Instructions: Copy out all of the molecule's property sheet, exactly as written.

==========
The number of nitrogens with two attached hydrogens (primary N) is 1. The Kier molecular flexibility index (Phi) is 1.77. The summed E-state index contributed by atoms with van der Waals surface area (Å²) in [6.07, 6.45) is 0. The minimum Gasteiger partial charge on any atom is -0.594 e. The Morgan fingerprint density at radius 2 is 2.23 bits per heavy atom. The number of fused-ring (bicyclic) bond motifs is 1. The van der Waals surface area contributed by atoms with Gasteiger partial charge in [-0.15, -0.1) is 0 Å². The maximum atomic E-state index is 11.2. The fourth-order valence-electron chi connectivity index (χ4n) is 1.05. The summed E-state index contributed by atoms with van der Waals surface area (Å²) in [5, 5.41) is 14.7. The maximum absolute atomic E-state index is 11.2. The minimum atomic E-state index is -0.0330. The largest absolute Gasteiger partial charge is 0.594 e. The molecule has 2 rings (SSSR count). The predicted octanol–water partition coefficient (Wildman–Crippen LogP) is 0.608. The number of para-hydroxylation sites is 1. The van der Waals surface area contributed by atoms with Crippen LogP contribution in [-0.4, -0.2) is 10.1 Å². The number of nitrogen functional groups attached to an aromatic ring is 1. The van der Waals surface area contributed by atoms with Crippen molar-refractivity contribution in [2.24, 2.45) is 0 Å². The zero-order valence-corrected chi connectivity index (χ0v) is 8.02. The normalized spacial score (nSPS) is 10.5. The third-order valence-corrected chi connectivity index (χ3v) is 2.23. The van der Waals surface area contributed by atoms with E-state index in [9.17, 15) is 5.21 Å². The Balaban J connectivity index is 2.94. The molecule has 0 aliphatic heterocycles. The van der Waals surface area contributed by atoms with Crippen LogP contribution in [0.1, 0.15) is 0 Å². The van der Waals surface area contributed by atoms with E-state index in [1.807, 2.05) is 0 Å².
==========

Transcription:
The number of nitrogens with two attached hydrogens (primary N) is 1. The Kier molecular flexibility index (Phi) is 1.77. The summed E-state index contributed by atoms with van der Waals surface area (Å²) in [6.07, 6.45) is 0. The minimum Gasteiger partial charge on any atom is -0.594 e. The Morgan fingerprint density at radius 2 is 2.23 bits per heavy atom. The number of fused-ring (bicyclic) bond motifs is 1. The van der Waals surface area contributed by atoms with Gasteiger partial charge in [-0.15, -0.1) is 0 Å². The maximum atomic E-state index is 11.2. The fourth-order valence-electron chi connectivity index (χ4n) is 1.05. The summed E-state index contributed by atoms with van der Waals surface area (Å²) in [5, 5.41) is 14.7. The maximum absolute atomic E-state index is 11.2. The minimum atomic E-state index is -0.0330. The largest absolute Gasteiger partial charge is 0.594 e. The molecule has 2 rings (SSSR count). The predicted octanol–water partition coefficient (Wildman–Crippen LogP) is 0.608. The number of para-hydroxylation sites is 1. The van der Waals surface area contributed by atoms with Crippen LogP contribution in [-0.4, -0.2) is 10.1 Å². The number of nitrogen functional groups attached to an aromatic ring is 1. The van der Waals surface area contributed by atoms with Crippen molar-refractivity contribution in [2.24, 2.45) is 0 Å². The zero-order valence-corrected chi connectivity index (χ0v) is 8.02. The normalized spacial score (nSPS) is 10.5. The third-order valence-corrected chi connectivity index (χ3v) is 2.23. The van der Waals surface area contributed by atoms with E-state index in [9.17, 15) is 5.21 Å². The Balaban J connectivity index is 2.94. The molecule has 0 aliphatic heterocycles. The van der Waals surface area contributed by atoms with Crippen LogP contribution in [0.1, 0.15) is 0 Å². The van der Waals surface area contributed by atoms with E-state index in [1.807, 2.05) is 0 Å².